It's a Happy New Year here at A Wodehouse a Week, so let's celebrate with A Month of Firsts—an entire double-fortnight of famous premieres in the Panoply of Plum. Stay tuned this month for first appearances of Wodehouse's most famous characters! And what better place to start than with his first published book, The Pothunters, which was originally released in (take a deep breath) nineteen-oh-two. Golly. That's (does some quick calculations on my hooves; takes off my socks to count a little higher) over twenty years ago! And y'know, it's as fresh as today, a reference to jellygraphing or two aside.

The Pothunters is a school story, like Wodehouse's other early books, populated with quick and clever young lads attending St. Austin's public school—many of the same cast of characters Wodehouse later used in Tales of St. Austin's, which I reviewed back in September. Unlike that collection of school short stories, The Pothunters is a novel—although the individual chapters can be read separately (and in fact were first published in British boys' magazine The Captain that way), there's a continuing plot here of the theft of two sporting prize trophies (the 'pots' that are hunted) from the school, plus the disappearance of two pounds. Consternation uproar! Such an event would, in a different author's work, set Boy Wizard™ and his pair O'Pals® snooping about Chambers of Secret and the like, but the boys of St. Austin's are happy to sit around their rooms, making toast and tea and chatting wittily:
'Now we're complete,' said Charteris, as Jackson presented himself. 'Gentlemen—your seats. There are only four chairs, and we, as Wordsworth might have said, but didn't, are five. All right, I'll sit on the table. Welch, you worm, away with melancholy. Take away his book, somebody. That's right. Who says what? Tea already made. Coffee published shortly. If anybody wants cocoa, I've got some, only you'll have to boil more water. I regret the absence of menu-cards, but as the entire feast is visible to the naked eye, our loss is immaterial. The offertory will be for the Church expenses fund. Biscuits, please.'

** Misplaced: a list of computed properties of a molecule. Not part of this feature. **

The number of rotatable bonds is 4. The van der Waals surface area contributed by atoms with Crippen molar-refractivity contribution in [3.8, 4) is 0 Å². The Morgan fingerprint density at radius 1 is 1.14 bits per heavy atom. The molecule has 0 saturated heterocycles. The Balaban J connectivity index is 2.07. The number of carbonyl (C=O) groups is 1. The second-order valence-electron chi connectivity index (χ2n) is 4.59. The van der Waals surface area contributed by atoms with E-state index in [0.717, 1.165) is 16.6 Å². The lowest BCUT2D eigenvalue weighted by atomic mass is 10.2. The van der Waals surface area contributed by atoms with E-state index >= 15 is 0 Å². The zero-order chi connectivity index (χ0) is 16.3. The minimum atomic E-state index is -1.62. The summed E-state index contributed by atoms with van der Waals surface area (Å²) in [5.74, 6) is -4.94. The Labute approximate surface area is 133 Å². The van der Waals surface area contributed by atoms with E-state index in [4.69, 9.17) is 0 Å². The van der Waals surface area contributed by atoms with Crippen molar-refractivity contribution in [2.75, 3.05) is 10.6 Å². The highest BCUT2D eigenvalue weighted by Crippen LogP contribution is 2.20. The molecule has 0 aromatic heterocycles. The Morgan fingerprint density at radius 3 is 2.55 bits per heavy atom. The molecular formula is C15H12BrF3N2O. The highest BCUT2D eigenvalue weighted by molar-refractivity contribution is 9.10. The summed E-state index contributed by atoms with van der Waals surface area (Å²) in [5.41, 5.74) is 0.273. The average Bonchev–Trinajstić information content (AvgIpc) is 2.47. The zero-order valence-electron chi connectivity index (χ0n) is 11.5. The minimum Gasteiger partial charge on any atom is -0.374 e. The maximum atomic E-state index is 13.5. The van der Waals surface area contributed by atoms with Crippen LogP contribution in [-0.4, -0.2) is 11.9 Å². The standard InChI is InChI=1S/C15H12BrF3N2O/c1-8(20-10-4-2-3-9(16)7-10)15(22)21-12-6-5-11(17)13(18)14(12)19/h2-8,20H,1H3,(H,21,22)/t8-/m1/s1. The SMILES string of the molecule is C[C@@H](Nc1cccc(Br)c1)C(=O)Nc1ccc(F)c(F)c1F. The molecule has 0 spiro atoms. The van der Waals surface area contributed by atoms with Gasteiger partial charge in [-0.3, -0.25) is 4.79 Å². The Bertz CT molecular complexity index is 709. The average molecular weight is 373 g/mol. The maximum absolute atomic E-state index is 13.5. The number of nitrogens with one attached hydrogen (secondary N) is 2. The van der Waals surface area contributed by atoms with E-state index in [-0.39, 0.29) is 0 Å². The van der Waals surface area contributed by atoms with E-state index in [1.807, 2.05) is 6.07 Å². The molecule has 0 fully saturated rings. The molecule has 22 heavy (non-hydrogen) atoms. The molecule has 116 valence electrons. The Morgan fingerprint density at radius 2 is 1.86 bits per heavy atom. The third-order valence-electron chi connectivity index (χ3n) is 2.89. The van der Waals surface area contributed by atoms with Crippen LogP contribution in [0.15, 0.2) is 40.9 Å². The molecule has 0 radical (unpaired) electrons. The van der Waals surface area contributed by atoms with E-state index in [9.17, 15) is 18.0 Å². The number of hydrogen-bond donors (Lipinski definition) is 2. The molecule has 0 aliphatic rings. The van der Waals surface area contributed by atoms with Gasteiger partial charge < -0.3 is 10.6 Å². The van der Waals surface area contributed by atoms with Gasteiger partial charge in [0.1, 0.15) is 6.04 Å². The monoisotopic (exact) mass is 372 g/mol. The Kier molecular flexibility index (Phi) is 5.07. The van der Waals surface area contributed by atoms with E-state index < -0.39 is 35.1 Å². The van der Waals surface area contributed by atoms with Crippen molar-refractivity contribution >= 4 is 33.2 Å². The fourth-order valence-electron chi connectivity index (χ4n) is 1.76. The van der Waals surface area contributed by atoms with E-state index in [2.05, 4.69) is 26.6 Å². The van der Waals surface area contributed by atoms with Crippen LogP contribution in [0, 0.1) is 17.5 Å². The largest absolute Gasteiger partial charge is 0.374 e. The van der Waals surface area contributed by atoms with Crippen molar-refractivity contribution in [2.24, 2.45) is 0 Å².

'I wish you'd given this tea after next Saturday, Alderman,' said Jim. Charteris was called the Alderman on account of his figure, which was inclined to stoutness, and his general capacity for consuming food.

'Never put off till tomorrow—Why?'

'I simply must keep fit for the mile. How's Welch to run, too, if he eats this sort of thing?' He pointed to the well-spread board.

'Yes, there's something in that,' said Tony. 'Thank goodness, my little entertainment's over. I think I will try one of those chocolate things. Thanks.'

'Welch is all right,' said Jackson. 'He could win the hundred and the quarter on sausage-rolls. But think of the times.'
Gosh. My tummy is rumbling just reading that, which shows how well Wodehouse knew his audience: schoolboys obsessed with rich, filling tuck. Not to mention sport, of course, and the mystery comes into it later, but quite by accident: one boy sneaks into the scene of the crime to retrieve his schoolbook; another accidentally discovers the pots in a hollow tree in the off-limit woods, and poor Thomson is falsely accused of the theft—but while a the forefront of the goings-on, the mystery is almost always secondary to other activities: running races, sneaking out of bounds, publishing a clandestine school literary journal. And betting, betting, betting.
'Shouldn't wonder, you know,' said Dimsdale, one of the two School House fags, judicially, 'if the kid wasn't telling the truth for once in his life. Those pots must be worth something. Don't you think so, Scott?'

Scott admitted that there might be something in the idea, and that, however foreign to his usual habits, Robinson might on this occasion be confining himself more or less to strict fact.